As required, everyone displayed the finished items on their “tour”. The examiner came over to see us and began a long and rigorous debriefing: he counted all the items, checked how well they were cooked, the flavour and colour. He cut one of each through the middle to check the crumb quality for texture, flavour and holes. All the good and bad points were indicated and noted. The result: a fairly good score for my wholemeal, rolls and viennoiseries (just shows how important it is never to despair), average score for my loaves (just a touch overcooked), and a poor score for my plaits (I’m useless at this, sad to say).

This is what it all looked like:

buffet cap blanc



In the photo you can see my colleague from the second wave still hard at it, top left the cursed proving cabinet (!) and lower right the knife with which I was tempted to slit my wrists. :-)

As the photo doesn’t show the full end result very well, here’s a very short (9sec) panoramic video.

Next step, the real test on May 29th…



Back to top of page

Lasts posts

The 3 essential knives The 3 essential knives

You must have heard a chef or cook say: "There’s no good cooking without good ingredients". This is very true, of course, but for any amateur or beginner it is equipment that really counts to start with. What I mean is that you should not skimp on [Read more...]

Using stretch food film effectively Using stretch food film effectively

Maybe you use food film in your own kitchen. You know, the very thin, clear plastic stuff that you can stretch, often used to cover food and protect it from the air. It’s become so widely used that it’s now an essential item for pros. They even [Read more...]

Rosemary in recipes Rosemary in recipes

Rosemary, as I’m sure you know, is a culinary herb: It is one of the famous French "herbes de Provence", and is very effective in bringing a real taste of the Mediterranean to any dish. The classic way to use it in a recipe is to add a [Read more...]

The Holy Grail of French bakers The Holy Grail of French bakers

While browsing through the recipes on this site, you may have noticed that while I adore cooking (everything, in fact, to do with eating and drinking), I am particularly drawn to bakery: bread, viennoiseries and all that goes with them – it’s a [Read more...]

Is it really necessary to cream egg yolks? Is it really necessary to cream egg yolks?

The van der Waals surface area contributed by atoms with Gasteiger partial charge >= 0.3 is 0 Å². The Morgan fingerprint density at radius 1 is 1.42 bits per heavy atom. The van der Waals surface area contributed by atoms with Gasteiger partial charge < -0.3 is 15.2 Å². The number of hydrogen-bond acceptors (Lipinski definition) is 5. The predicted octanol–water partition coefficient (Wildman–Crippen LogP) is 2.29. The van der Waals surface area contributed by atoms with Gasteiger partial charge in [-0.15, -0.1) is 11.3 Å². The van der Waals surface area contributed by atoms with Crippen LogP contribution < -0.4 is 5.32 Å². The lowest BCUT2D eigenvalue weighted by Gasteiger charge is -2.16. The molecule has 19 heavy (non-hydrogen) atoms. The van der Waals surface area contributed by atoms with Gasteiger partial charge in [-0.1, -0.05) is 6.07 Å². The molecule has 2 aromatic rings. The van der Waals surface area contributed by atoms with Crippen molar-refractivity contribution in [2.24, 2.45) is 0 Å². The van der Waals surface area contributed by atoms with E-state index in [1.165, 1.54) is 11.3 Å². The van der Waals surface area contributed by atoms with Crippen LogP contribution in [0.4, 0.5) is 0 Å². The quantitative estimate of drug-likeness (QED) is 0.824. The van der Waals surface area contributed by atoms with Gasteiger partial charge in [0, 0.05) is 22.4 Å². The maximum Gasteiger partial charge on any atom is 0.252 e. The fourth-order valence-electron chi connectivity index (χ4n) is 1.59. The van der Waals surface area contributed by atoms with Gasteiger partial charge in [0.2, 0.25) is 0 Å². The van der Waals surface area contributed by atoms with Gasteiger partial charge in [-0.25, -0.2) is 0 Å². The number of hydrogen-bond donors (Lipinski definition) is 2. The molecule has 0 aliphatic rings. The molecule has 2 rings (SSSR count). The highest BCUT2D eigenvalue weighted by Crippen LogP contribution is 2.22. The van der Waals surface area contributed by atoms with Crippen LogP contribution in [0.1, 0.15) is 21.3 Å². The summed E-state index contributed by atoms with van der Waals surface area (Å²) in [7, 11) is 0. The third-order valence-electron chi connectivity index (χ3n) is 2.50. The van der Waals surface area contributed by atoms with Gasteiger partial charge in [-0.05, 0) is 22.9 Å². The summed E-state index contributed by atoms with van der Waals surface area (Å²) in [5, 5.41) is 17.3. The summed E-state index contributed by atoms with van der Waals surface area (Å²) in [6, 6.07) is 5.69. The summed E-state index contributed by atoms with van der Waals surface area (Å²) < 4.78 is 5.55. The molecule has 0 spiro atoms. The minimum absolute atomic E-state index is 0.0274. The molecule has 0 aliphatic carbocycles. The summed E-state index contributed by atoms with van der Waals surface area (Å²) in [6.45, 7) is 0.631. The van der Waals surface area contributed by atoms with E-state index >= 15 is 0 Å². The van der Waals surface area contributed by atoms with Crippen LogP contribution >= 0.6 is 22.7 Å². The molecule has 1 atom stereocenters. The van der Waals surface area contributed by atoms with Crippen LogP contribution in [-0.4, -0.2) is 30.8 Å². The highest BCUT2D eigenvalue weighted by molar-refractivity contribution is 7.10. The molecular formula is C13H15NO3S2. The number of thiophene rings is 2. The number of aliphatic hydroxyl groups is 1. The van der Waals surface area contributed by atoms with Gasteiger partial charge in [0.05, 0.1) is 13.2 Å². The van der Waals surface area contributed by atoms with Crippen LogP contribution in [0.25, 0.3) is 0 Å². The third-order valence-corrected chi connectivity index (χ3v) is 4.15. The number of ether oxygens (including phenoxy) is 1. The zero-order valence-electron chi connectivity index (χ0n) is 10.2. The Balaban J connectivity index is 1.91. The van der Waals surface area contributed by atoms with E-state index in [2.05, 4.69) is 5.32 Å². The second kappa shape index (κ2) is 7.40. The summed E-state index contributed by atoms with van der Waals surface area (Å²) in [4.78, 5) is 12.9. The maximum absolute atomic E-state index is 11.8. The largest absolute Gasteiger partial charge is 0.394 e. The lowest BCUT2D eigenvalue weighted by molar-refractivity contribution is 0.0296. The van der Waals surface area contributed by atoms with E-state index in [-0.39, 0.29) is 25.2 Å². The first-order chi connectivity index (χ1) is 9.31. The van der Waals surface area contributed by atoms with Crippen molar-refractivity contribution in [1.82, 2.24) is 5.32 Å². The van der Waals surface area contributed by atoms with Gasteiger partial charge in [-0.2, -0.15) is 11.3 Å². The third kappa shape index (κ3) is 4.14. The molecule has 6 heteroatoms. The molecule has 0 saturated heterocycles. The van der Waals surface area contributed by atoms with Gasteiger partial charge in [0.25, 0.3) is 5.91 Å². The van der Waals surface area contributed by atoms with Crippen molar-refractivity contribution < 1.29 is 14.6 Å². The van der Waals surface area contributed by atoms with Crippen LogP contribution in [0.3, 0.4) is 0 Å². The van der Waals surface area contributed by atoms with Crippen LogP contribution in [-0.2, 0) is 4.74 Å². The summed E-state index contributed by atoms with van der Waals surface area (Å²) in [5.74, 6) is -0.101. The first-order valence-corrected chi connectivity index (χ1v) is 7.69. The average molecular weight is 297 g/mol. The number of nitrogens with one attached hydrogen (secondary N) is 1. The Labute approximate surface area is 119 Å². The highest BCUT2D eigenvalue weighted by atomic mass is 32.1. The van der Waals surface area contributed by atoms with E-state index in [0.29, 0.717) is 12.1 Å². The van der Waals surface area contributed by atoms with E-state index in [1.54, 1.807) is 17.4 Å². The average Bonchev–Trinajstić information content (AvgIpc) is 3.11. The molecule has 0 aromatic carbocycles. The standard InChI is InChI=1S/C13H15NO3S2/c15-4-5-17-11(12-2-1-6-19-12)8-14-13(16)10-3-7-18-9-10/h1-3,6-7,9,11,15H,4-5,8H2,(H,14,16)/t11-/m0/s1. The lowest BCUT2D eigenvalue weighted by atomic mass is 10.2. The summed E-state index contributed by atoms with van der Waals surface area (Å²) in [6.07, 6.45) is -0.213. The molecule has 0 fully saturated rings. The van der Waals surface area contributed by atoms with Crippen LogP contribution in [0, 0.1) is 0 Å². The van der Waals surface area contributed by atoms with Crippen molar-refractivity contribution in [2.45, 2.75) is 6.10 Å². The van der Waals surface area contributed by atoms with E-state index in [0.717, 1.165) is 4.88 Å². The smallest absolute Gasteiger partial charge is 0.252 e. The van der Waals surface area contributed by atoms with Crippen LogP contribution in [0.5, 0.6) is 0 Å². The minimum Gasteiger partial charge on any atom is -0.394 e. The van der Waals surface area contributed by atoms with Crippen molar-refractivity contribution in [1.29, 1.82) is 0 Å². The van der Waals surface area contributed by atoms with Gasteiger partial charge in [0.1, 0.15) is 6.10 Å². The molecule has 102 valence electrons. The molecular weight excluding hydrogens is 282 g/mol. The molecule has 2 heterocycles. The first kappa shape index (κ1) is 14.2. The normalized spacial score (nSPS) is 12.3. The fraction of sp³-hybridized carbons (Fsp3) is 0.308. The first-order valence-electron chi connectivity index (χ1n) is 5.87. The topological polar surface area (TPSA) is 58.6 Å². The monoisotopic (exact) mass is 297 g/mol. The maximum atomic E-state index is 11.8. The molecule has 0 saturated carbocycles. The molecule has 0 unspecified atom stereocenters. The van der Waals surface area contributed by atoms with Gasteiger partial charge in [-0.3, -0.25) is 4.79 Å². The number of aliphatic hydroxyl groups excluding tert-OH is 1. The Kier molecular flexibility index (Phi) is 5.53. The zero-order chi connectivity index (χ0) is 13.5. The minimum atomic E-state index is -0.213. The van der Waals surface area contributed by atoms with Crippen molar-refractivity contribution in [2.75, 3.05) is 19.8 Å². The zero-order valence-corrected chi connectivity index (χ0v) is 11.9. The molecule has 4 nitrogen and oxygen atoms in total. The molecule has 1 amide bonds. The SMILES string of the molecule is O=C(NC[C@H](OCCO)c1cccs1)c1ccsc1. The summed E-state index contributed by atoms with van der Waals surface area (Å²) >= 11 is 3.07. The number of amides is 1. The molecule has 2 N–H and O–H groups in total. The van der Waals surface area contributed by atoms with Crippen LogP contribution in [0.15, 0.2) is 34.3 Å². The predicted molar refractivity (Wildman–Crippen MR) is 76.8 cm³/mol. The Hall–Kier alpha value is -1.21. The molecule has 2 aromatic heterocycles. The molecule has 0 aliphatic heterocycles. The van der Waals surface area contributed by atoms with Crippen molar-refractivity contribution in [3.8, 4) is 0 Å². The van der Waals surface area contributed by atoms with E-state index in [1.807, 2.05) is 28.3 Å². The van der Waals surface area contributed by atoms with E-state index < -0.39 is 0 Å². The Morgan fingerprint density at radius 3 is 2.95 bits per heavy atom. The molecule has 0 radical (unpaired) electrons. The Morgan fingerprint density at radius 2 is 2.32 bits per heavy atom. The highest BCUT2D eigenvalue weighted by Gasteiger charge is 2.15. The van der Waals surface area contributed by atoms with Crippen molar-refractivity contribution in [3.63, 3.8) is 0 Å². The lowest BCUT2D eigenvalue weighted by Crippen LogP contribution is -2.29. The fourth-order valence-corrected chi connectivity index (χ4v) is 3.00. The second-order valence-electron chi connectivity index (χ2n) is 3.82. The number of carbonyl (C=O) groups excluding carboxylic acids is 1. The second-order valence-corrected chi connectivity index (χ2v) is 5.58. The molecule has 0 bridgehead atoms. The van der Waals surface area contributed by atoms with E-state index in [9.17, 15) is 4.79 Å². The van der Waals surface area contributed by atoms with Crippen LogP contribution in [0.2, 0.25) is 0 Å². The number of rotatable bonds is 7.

Let’s try and answer a question that crops up in cookery and patisserie, even if it verges on the existential: do the egg yolks in a custard recipe really need to be beaten until pale, or not? You might already have noticed in many recipes [Read more...]

Egg yolks and caster sugar Egg yolks and caster sugar

We often come across recipes where we need to mix egg yolks with caster sugar. This would appear to be a very ordinary and simple thing to do but, be warned, these two ingredients can behave oddly together. Let’s take confectioner's custard [Read more...]

The golden-brown finish on puff pastry The golden-brown finish on puff pastry

Let's take a look at the tricky matter of producing puff pastry with an attractive, golden-brown finish. French pastry chefs call this "dorure" (literally, "gilding"). Behind this quirky term there lurks a real problem (and the solution): when [Read more...]

Fats for cooking Fats for cooking

If you need to fry or sear anything a frying pan or saucepan, the temperature is likely to be high. In particular, I have cooking red meat in mind. In this case, what should fat should we use? And at what temperature? For our red meat, let's [Read more...]

Other articles

visitors have also looked at

The 3 essential knives
The 3 essential knives
The mock CAP baker's certificate exam
The mock CAP baker's certificate exam
Rosemary in recipes
Rosemary in recipes

Post your comment or question

You are welcome, if you wish, to comment on this page: why you like it or not, what you have changed, what results it gave, point out a mistake or omission, etc. You can also ask a question. I answer all questions (in a broken English, sorry) unless someone else does it before me.
Please feel free to say what you think, I'm always very interested in your opinion. Your comment will appear on line with the page, so please write in standard readable English, not SIM or only in CAPITALS, otherwise your comment may be rejected.

Please look at advice for submitting a comment or image (what you should or should not do). By the way, don't type your e-mail address in the comment, otherwise you might be spammed.

I am not a leaving thing

Follow this page (as 7 people already do)

If you are interested in this page, you can "follow" it, by entering your email address here. You will then receive a notification immediately each time the page is modified or a new comment is added. Please note that you will need to confirm this following.
I am not a leaving thing
Note: We'll never share your email with anyone else.
Alternatively: you can subscribe to the mailing list of cooling-ez.com , you will receive a e-mail for each new recipe published on the site.

Back to top of page